I saw a recent ad in the New York Times announcing the name change of the management consulting group of Booz Allen Hamilton to just Booz & Company. At first I thought it was a joke – maybe something management consultants do to one another instead of putting cellophane on the toilet on April Fool’s Day. Upon closer inspection, I realized it was not a joke; just a poor decision.
I remember when Anderson split into two groups. The accountants kept Anderson (only to destroy that brand a few years later with front-page ties to Enron and other corrupt companies) while the consultants forged a brave new brand: Accenture. At the time, the new name was ridiculed by the media, the branding world, and by most employees. Sadly, most new names suffer this fate. However, as the brand took hold (and the old name suffered an even worse fate), much of the criticism faded. Today, Accenture is viewed as a strong brand name, and a great case study for how successful name changes can be.
Which brings us back to Booz. I’m sure I’m not the only one who chuckled at this truncation. Any of the other co-founders would have been better – Hamilton & Co. has a nice ring to it. Booz? Please. Do you really think clients want to trust their company’s future to a bunch of … Boozers? Boozos? Loozers? C’mon.
Why did they make this move? A cascade of tactical errors. First, I’m guessing they tried to come up with something new. Maybe the hired a big naming company to suggest a few ideas. When none of those “jumped off the page” (a phrase heard all too often by naming consultants like me), they gave up. Never mind that they probably passed on dozens of solid brand names that just needed a little support to get off the ground. Remember, these are the smartest guys in the room.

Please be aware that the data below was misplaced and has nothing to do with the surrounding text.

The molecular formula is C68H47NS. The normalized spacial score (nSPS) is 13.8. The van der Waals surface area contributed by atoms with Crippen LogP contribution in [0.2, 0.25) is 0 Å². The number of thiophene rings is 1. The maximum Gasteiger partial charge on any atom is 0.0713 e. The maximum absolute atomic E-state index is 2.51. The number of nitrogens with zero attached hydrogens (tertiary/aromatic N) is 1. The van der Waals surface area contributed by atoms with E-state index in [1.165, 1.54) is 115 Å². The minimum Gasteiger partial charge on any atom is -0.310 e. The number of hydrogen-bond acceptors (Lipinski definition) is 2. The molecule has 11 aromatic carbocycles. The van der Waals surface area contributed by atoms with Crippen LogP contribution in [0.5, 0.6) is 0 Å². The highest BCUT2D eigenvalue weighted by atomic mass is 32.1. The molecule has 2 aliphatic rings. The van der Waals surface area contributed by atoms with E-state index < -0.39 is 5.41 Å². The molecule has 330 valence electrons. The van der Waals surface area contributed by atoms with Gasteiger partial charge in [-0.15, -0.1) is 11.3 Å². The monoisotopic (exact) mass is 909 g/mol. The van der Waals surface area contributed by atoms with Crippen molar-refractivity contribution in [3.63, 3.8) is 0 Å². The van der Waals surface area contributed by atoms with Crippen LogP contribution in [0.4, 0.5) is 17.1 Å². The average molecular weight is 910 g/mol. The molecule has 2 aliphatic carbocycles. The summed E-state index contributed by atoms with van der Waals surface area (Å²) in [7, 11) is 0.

Second, they looked at their competition. Not a very strong group of brands, I’ll concede. PricewaterhouseCoopers – the name that’s so long they had to shrink it just to fit it on the letterhead. IBM GBS – because we thought more initials would add clarity. Bain – almost as bad as Booz. These names are the bane of my existence. Don’t even get me started on Monday – thank goodness that name was taken off the market. (As I have said many times before, please folks, let your trusted naming consultant help you! Naming is not best left to the bean counters and graphic designers.)
Finally, they considered their existing assets. I can hear the conversation now … the head of the branding committee says: “Everyone calls us Booz anyway. It’s shorthand for the company name. If we just use that, we can bridge our equity back to the old brand, but still separate from the Government Services Group. It’s perfect! (Heck, at least it’s better than Bain.)”
And there was one poor soul, in the back of the room, too afraid to speak up and say WHAT EVERYONE ELSE SHOULD HAVE BEEN THINKING: “Um, excuse me for being difficult, but … do we really want to brand ourselves after alcohol? Does that have the tone of serious business we are looking for? And, forgive my insolence, but hasn’t Mr. Booz been dead for like fifty years? Oh, and one more thing … instead of looking backward to our old glory years and dead founders, couldn’t we use this as an opportunity to move our brand forward, into new territory with new messaging and new strategic positioning to help us better compete with our better-branded competitors? Isn’t that what we would tell our clients to do? No? Oh, well forget I said anything. Go on.” A Dilbert moment if there ever was.
These guys are supposed to represent the smartest of the smart. I say they don’t know diddely squat about branding. Next time, call a naming professional. I’d be happy to help. “Consultants-R-Us”? “Consultopia”? “Strategery Consultified”? No? I’ve got more. Wait, come back…
Name Grade: D